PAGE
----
Merkel presses for sanctions on Euro offenders amid resistance
Published 16/09/2010 | 11:26
Germany pressed for tougher sanctions to prevent another euro-region debt crisis in the face of mounting resistance from Europe’s weaker economies.
European farm or infrastructure aid won’t be cut from deficit-riddled countries, French officials said yesterday.
The Czech government opposed German calls to strip fiscal offenders of voting rights on some European Union decisions.
Europe has “no consensus” on fixing the euro zone, Luxembourg Prime Minister Jean-Claude Juncker told the Luxemburger Wort newspaper before today’s summit of EU leaders in Brussels.
“The nonstop repetition of generalities doesn’t bring us any further on this issue and gives rise to the impression on financial markets that we’re not following through in revising the stability pact.”
Discord over revamping the management of the $12 trillion economy comes as bond-yield premiums for countries such as Ireland and Portugal surpass levels reached in May when EU leaders unveiled a €750bn backstop to blunt the Greece-led debt crisis.
Today’s summit also solved Italy’s objections to an EU-South Korea trade pact, agreeing that it will take effect in July 2011.
Leaders plan to discuss aid for flood-battered Pakistan, and may address France’s expulsion of Roma.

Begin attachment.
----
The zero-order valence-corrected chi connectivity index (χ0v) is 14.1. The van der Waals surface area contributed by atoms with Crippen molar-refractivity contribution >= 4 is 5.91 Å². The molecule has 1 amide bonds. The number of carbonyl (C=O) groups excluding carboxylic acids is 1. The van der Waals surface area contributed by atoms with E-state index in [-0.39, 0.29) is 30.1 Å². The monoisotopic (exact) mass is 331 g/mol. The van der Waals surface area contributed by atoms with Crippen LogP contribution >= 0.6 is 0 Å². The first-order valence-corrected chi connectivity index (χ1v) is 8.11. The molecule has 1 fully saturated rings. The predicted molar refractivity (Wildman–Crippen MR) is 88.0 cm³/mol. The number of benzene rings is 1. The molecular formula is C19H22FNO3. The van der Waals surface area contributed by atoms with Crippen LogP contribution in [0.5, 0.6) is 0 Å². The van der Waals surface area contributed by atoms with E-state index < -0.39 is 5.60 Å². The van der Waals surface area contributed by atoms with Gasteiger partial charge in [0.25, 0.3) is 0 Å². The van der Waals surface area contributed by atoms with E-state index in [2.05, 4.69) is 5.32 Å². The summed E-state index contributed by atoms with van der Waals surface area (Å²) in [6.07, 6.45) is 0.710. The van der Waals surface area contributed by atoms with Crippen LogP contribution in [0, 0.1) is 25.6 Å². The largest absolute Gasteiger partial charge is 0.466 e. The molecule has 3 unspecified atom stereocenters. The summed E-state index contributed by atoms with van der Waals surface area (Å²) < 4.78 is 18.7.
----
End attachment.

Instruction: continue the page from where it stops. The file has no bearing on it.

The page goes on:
While the EU took “convincing” efforts to halt the debt crisis, “more needs to be done to safeguard growth and jobs” and “to make our economies crisis-proof,” EU President Herman Van Rompuy said in the summit’s televised opening session.
Clash over rules
The clash over euro rules is a rerun of the 1990s, when Germany’s call for automatic sanctions on countries that overstep the deficit limit of 3pc of gross domestic product was blocked by a French-led coalition.
“Germany will support severe sanctions,” Merkel told reporters last night in Brussels. “It will be necessary for us to make clear that we can’t afford a repeat of the euro crisis.”
Spain has ruled out penalising high-deficit countries by cutting them off from European infrastructure subsidies, a position echoed by France yesterday. French officials also told reporters in Paris that there will be no confiscation of agricultural aid.
All 27 EU countries are negotiating the rewrite of the rules, since most -- except for the UK, Denmark and Sweden -- plan to adopt the now 16-country euro. The 17th, Estonia, joins in January.
“We do have some objections as to the principle of removing the voting rights,” Prime Minister Petr Necas of the Czech Republic said late yesterday in Brussels.